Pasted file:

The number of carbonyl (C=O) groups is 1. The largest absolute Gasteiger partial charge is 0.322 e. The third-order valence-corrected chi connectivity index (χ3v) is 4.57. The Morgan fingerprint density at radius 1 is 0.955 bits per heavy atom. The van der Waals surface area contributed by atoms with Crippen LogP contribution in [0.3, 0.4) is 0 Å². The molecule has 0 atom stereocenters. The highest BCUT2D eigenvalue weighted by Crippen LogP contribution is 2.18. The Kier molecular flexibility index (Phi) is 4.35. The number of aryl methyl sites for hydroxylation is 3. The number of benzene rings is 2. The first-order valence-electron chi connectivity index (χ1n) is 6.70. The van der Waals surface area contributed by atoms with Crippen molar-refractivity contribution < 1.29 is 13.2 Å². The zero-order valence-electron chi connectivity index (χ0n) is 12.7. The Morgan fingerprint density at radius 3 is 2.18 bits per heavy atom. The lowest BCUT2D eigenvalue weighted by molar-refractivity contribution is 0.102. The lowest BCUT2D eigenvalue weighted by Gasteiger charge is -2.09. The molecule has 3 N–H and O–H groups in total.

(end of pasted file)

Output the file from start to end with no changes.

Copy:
The number of carbonyl (C=O) groups is 1. The largest absolute Gasteiger partial charge is 0.322 e. The third-order valence-corrected chi connectivity index (χ3v) is 4.57. The Morgan fingerprint density at radius 1 is 0.955 bits per heavy atom. The van der Waals surface area contributed by atoms with Crippen LogP contribution in [0.3, 0.4) is 0 Å². The molecule has 0 atom stereocenters. The highest BCUT2D eigenvalue weighted by Crippen LogP contribution is 2.18. The Kier molecular flexibility index (Phi) is 4.35. The number of aryl methyl sites for hydroxylation is 3. The number of benzene rings is 2. The first-order valence-electron chi connectivity index (χ1n) is 6.70. The van der Waals surface area contributed by atoms with Crippen molar-refractivity contribution < 1.29 is 13.2 Å². The zero-order valence-electron chi connectivity index (χ0n) is 12.7. The Morgan fingerprint density at radius 3 is 2.18 bits per heavy atom. The lowest BCUT2D eigenvalue weighted by molar-refractivity contribution is 0.102. The lowest BCUT2D eigenvalue weighted by Gasteiger charge is -2.09. The molecule has 3 N–H and O–H groups in total.